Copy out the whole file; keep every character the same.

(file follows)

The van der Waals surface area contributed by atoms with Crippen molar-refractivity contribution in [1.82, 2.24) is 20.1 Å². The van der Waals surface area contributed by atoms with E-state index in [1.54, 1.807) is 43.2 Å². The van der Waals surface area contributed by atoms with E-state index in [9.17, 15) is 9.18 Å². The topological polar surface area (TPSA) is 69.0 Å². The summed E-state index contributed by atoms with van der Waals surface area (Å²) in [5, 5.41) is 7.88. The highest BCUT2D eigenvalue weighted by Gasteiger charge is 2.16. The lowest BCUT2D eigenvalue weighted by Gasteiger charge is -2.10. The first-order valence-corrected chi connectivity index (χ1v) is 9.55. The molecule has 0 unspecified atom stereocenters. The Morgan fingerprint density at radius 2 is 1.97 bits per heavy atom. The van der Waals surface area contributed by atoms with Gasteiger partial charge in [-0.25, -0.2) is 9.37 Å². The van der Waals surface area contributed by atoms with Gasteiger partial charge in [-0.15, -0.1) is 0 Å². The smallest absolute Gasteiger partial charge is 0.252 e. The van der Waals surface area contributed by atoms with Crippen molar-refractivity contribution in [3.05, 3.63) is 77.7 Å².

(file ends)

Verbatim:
The van der Waals surface area contributed by atoms with Crippen molar-refractivity contribution in [1.82, 2.24) is 20.1 Å². The van der Waals surface area contributed by atoms with E-state index in [1.54, 1.807) is 43.2 Å². The van der Waals surface area contributed by atoms with E-state index in [9.17, 15) is 9.18 Å². The topological polar surface area (TPSA) is 69.0 Å². The summed E-state index contributed by atoms with van der Waals surface area (Å²) in [5, 5.41) is 7.88. The highest BCUT2D eigenvalue weighted by Gasteiger charge is 2.16. The lowest BCUT2D eigenvalue weighted by Gasteiger charge is -2.10. The first-order valence-corrected chi connectivity index (χ1v) is 9.55. The molecule has 0 unspecified atom stereocenters. The Morgan fingerprint density at radius 2 is 1.97 bits per heavy atom. The van der Waals surface area contributed by atoms with Gasteiger partial charge in [-0.25, -0.2) is 9.37 Å². The van der Waals surface area contributed by atoms with Gasteiger partial charge in [-0.15, -0.1) is 0 Å². The smallest absolute Gasteiger partial charge is 0.252 e. The van der Waals surface area contributed by atoms with Crippen molar-refractivity contribution in [3.05, 3.63) is 77.7 Å².